Microglial activation in the ACC and insula was attenuated by intermittent LPS administration and chronic HFD feeding. a Brain tissue sections containing the ACC or insula were prepared from animals from the four groups after feeding for 5 months (Fig. 1a) and then subjected to Iba1 immunofluorescence (red) and DAPI nuclear counterstaining (blue). Active microglia with hypertrophic shapes are indicated by arrowheads in representative confocal images. Arrows point to microglia with a small size and fine processes in the HFD-LPS group. b The number of Iba1+ microglia accumulated in the ACC or insula (per mm2) in the four groups was quantified. In addition, the average cell body size of microglia in the two regions was measured. The data are presented as the mean ± SEM (n = 12 tissue sections from 3 animals from each group). *p < 0.05, **p < 0.01 versus the chow-saline group; ##p < 0.01 versus the HFD-LPS group. Scale bar in A = 50 μm

Enhancement of the elaboration of astrocytic processes in the ARC and BLA by early LPS administration and chronic HFD feeding

Given that the complex elaboration of astrocytic processes reflects the multiple functions of astrocytes in the CNS [26, 27], the morphology of astrocytes in distinct brain regions of animals from the four groups was examined at 5 months using immunofluorescence for the astrocytic cytoskeleton protein GFAP (Fig. 1). The results showed that early LPS administration combined with chronic HFD feeding enhanced the complexity of astrocytic processes and GFAP intensity in the ARC when compared to those observed in both the chow-saline and chow-LPS groups (Fig. 8a, arrowheads; Fig. 8b). Chronic HFD feeding for 5 months also increased GFAP expression in ARC astrocytes compared to that in the chow-saline group (Fig. 8b). Note that an insignificant difference in GFAP intensity was found between the chow-saline and chow-LPS groups.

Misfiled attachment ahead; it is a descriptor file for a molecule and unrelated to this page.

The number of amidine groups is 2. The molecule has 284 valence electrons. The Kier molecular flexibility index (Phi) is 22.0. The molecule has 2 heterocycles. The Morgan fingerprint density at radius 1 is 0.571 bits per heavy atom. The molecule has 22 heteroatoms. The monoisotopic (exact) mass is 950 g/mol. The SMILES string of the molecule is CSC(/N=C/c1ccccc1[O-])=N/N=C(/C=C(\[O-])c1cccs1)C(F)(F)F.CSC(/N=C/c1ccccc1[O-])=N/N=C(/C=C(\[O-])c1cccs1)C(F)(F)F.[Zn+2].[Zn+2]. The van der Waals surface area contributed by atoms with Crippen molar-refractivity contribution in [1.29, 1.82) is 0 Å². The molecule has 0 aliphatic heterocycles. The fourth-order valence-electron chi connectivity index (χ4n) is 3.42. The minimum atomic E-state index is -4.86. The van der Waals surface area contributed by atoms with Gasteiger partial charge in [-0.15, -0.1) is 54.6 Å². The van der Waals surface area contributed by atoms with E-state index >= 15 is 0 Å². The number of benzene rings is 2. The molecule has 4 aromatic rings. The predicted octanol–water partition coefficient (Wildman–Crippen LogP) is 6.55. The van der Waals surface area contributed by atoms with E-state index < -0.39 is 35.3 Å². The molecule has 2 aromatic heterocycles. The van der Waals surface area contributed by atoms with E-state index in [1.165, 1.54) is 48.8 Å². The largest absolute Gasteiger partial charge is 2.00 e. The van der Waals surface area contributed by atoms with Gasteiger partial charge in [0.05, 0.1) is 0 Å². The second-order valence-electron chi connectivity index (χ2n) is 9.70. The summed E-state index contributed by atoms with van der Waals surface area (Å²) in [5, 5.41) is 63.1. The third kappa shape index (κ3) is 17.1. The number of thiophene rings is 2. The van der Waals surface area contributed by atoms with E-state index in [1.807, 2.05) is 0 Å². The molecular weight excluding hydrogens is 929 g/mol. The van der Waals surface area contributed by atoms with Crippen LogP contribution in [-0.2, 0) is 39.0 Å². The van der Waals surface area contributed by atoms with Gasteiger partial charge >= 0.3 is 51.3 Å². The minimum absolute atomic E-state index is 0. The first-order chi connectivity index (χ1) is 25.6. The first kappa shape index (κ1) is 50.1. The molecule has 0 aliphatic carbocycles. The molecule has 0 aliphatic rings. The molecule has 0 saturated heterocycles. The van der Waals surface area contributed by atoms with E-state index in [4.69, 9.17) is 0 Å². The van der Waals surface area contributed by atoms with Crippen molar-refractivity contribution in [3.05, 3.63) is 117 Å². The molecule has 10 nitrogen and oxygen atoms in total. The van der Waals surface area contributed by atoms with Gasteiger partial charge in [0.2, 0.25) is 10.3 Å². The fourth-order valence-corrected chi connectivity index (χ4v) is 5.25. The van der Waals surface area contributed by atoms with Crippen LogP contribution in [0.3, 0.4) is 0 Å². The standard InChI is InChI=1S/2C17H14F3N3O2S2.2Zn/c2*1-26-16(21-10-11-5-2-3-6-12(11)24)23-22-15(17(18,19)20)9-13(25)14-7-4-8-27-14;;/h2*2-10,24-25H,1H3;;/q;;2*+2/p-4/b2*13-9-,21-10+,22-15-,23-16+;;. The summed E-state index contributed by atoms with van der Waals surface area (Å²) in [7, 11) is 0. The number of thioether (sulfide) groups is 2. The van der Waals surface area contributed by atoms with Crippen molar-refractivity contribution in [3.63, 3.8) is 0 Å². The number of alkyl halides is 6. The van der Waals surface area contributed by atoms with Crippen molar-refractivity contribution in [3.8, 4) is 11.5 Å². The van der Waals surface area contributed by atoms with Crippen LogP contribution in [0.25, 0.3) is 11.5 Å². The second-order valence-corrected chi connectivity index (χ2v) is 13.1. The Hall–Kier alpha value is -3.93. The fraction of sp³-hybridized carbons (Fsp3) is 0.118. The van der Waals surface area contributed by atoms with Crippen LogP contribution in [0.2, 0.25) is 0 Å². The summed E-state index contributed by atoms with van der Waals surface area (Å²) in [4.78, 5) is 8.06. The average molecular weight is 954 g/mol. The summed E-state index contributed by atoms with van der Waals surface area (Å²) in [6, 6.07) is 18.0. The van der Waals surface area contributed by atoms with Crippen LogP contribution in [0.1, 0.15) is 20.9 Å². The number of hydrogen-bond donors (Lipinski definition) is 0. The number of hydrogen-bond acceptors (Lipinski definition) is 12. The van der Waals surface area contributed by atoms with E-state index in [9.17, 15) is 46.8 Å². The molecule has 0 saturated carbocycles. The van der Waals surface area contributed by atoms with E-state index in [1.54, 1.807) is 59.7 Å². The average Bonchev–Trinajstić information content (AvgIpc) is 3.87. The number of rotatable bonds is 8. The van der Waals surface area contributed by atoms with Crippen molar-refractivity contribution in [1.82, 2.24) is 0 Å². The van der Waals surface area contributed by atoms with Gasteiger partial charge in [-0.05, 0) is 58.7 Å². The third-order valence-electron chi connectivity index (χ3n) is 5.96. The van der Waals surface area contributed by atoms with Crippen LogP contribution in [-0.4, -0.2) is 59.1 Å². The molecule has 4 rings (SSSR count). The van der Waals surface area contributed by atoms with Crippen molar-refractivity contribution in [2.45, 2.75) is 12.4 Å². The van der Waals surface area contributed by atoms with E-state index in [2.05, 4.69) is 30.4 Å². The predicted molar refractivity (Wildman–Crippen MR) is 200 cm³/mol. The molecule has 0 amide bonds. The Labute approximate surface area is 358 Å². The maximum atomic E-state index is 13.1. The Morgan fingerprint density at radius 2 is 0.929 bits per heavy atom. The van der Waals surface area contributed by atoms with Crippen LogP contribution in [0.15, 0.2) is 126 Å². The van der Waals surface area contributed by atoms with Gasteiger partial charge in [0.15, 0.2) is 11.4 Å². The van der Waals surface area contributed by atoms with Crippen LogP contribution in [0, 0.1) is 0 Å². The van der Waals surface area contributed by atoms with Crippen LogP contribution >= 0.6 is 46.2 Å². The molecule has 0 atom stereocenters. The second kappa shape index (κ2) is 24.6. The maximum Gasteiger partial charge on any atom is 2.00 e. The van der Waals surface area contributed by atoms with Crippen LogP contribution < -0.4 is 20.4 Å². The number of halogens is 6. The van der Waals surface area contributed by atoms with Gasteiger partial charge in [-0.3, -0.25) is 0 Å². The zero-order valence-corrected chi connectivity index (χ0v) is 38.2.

Fig. 8
figure8